Globe, Latin America

Peru discriminates against disabled voters

The country, which was among the first to ratify the Convention on the Rights of Persons with Disabilities, is preventing them from participating in elections and is denying them certain civil rights.


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Miriam Valero


María Ramos is an activist for the rights of disabled people who suffer from schizophrenia. The situation of this Peruvian woman is contradictory, because her country deems her mentally competent to give consent when donating her organs, but does not consider her able to elect her political representatives.

It all began when María went to renew her identity card (ID) and showed a proof of her illness. Since then, she has not even been able to collect her own ID, and had to arrange a third party to do so for her, nor could she vote.

“People like you can’t vote,” she was told at the polling station as she no longer appeared in the census either.

Ramos says that before submitting the document, already suffering from the disease, she was entirely self-sufficient to perform all these legal and civil actions. Moreover, the government had not assigned a guardian to be in charge of her as it was not necessary.

Roberto has had a similar experience. His national identity card indicates that he is mentally disabled and cannot vote or even open a bank account alone.

Robert feels “shame” in this situation because he believes that he has sufficient mental capacity to exercise these rights and to be perfectly aware of this denial of his freedoms.

The cases of María and Roberto are just one example of the reality of the disabled in Peru.

Human Rights Watch has reported in their research “I want to be a citizen just like any other” that it is a widespread situation in the country – that citizens with an intellectual, sensory or psychosocial disability are unable to exercise their voting rights or other rights civil or to open a bank account because they are considered “incompetent”.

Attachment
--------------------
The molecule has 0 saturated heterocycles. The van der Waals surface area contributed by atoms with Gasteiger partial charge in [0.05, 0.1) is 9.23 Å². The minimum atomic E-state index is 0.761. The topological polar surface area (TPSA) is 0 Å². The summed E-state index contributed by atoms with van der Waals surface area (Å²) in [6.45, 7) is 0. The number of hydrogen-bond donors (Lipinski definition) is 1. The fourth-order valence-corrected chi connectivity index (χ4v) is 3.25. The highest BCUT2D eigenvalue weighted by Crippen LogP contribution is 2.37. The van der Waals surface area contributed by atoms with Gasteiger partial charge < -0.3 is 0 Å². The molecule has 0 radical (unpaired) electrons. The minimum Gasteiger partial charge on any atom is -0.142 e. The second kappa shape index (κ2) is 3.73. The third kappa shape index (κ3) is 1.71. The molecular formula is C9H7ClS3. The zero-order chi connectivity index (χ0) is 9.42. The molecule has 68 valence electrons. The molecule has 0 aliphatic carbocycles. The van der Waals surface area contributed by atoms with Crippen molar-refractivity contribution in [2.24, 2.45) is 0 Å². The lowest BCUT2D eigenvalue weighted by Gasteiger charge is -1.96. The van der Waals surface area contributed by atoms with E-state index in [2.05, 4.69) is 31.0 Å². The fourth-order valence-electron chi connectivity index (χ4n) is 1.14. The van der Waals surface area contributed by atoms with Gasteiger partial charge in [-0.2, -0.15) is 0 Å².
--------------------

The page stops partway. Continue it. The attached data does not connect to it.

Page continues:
Thus, these citizens cannot use their other rights such as getting a job, owning or inheriting property, marrying, signing official documents or legally representing their children, although many of them live completely independently, without relying on third parties.

Even so, taking into account that the government considers them dependent and therefore discriminates against them when it comes to exercising these rights, the country also fails to offer them a protection system to help them make their own decisions through tutors, complains Human Rights Watch.

Similarly, in recent elections, there was no access to polling stations.

The government does not guarantee the basic requirements of the environment that would allow physical and sensory disabled people to exert their right to vote.

In addition, Peru’s law provides that the national identity document must contain information as to whether the person has a mental disability.

In this regard, many people choose not to include this personal description on paper, for fear of being discriminated against in their daily lives.

However, in many cases this option is not respected by the government since after they have explicitly asked for this information to be removed, when collecting the documentation, the affected can see that the words “mentally disabled” have not been erased, according to some cases documented by Human Rights Watch.

All these cases are in conflict with the Convention on the Rights of Persons with Disabilities, which the country signed in 2008. Peru was one of the first countries to sign it, and in doing so, it expressed its commitment to “ensuring equal rights for all persons with disabilities, including the right to political participation.

“According to the latest national census carried out in Peru, it is estimated that three million people have disabilities, representing 10.9% of the total population.

According to the Pan American Health Organization (PAHO) there are 176 million people with mental disabilities in total on the whole continent.

In Peru, as in many other countries, the relationship between disability and poverty is direct.

Thus, the poor economic situation of families further aggravates the situation of discrimination and marginalization that disabled people face and means that access to adequate health care or education is even more difficult.

Moreover, in Peru people with disabilities suffer extremely high rates of unemployment compared to people without disabilities.

In the conclusion to their study, Human Rights Watch recognizes that current government policies and initiatives “have made significant progress to remedy the deprivation of electoral rights of disabled people”. However, the organisation urges the government to repeal “all laws, policies and discriminatory practices and to allocate the necessary resources to implement these guarantees.”

(Translated by Sylvia Hoffmann – Email: sylviahoffmann.spanish@gmail.com)

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